Synopses & Reviews
Marsden's book is a powerful contribution to the understanding of religion in the Muslim societies of southern Asia and beyond.
Popular representations of Pakistan's North West Frontier have long featured simplistic images of fanatical religion. The radical Taliban regime in neighbouring Afghanistan enhanced the region's reputation as a place of anti-Western militancy. Magnus Marsden shows that the life of a good Muslim in Chitral is above all a mindful life. Challenging much that has been assumed on the Muslim world, this study makes a powerful contribution to the understanding of religion and politics in the Muslim societies of southern Asia and beyond.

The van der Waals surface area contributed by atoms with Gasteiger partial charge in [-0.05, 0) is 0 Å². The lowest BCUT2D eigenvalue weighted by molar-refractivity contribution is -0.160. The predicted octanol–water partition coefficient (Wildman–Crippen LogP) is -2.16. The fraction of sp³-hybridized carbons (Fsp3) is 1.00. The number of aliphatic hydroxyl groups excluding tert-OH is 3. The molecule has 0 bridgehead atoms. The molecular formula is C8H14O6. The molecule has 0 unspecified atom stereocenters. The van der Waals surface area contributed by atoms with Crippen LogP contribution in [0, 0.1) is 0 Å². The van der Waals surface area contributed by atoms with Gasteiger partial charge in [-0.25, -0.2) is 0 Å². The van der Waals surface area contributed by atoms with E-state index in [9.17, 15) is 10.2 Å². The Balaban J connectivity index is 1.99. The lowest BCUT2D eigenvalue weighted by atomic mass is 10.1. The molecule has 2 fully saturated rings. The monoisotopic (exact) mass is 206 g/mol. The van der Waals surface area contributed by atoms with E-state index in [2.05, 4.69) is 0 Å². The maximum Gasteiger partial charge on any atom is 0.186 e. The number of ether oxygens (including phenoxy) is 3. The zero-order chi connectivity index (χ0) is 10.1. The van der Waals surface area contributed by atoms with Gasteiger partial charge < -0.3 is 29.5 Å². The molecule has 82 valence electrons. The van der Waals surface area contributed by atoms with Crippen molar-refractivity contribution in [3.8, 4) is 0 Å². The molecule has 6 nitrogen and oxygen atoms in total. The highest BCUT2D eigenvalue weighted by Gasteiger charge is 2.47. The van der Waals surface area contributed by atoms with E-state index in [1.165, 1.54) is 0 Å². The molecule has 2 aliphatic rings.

What does it mean to be a good Muslim? Magnus Marsden challenges the assumption that Muslims in northern Pakistan unthinkingly support the teachings of radical Islamist movements. In this extraordinary insider account, he documents how Chitral Muslims practise their religion through a complex interaction between mind and spirit.
Table of Contents
1. Introduction; 2. Rowshan: Chitral village life; 3. Emotions upside-down: affection and Islam; 4. The play of the mind: debating village Muslims; 5. Mahfils and musicians: new Muslims in Markaz; 6. Rowshan's amulet making ulama; 7. To eat or not to eat: Ismai'lis and Sunnis in Rowshan; 8. Conclusion.